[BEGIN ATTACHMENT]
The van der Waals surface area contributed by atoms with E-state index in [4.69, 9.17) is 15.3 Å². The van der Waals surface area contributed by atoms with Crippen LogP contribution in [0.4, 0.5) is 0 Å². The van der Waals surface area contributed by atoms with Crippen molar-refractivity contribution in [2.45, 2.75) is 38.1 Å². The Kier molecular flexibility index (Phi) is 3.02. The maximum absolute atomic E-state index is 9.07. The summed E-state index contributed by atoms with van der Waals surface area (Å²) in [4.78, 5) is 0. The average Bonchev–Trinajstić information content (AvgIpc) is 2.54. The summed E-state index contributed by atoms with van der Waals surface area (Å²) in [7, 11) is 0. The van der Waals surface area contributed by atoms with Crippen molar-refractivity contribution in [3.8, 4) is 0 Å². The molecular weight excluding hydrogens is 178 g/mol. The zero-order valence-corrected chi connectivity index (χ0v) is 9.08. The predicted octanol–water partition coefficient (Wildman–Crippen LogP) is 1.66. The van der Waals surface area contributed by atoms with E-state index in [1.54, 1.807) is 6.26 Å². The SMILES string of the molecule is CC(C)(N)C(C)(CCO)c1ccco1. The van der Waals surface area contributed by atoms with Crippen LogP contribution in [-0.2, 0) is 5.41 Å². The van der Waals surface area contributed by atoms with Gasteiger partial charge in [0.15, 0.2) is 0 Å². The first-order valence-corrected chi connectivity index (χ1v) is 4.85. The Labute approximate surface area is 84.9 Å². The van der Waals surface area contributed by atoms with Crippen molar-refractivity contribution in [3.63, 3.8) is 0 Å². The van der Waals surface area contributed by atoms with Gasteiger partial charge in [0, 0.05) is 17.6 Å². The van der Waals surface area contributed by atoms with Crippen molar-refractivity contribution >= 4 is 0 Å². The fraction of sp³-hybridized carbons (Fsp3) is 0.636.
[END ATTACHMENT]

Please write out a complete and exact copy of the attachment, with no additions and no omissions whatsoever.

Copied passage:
The van der Waals surface area contributed by atoms with E-state index in [4.69, 9.17) is 15.3 Å². The van der Waals surface area contributed by atoms with Crippen LogP contribution in [0.4, 0.5) is 0 Å². The van der Waals surface area contributed by atoms with Crippen molar-refractivity contribution in [2.45, 2.75) is 38.1 Å². The Kier molecular flexibility index (Phi) is 3.02. The maximum absolute atomic E-state index is 9.07. The summed E-state index contributed by atoms with van der Waals surface area (Å²) in [4.78, 5) is 0. The average Bonchev–Trinajstić information content (AvgIpc) is 2.54. The summed E-state index contributed by atoms with van der Waals surface area (Å²) in [7, 11) is 0. The van der Waals surface area contributed by atoms with Crippen molar-refractivity contribution in [3.8, 4) is 0 Å². The molecular weight excluding hydrogens is 178 g/mol. The zero-order valence-corrected chi connectivity index (χ0v) is 9.08. The predicted octanol–water partition coefficient (Wildman–Crippen LogP) is 1.66. The van der Waals surface area contributed by atoms with E-state index in [1.54, 1.807) is 6.26 Å². The SMILES string of the molecule is CC(C)(N)C(C)(CCO)c1ccco1. The van der Waals surface area contributed by atoms with Crippen LogP contribution in [-0.2, 0) is 5.41 Å². The van der Waals surface area contributed by atoms with Gasteiger partial charge in [0.15, 0.2) is 0 Å². The first-order valence-corrected chi connectivity index (χ1v) is 4.85. The Labute approximate surface area is 84.9 Å². The van der Waals surface area contributed by atoms with Crippen molar-refractivity contribution in [3.63, 3.8) is 0 Å². The van der Waals surface area contributed by atoms with Gasteiger partial charge in [0, 0.05) is 17.6 Å². The van der Waals surface area contributed by atoms with Crippen molar-refractivity contribution >= 4 is 0 Å². The fraction of sp³-hybridized carbons (Fsp3) is 0.636.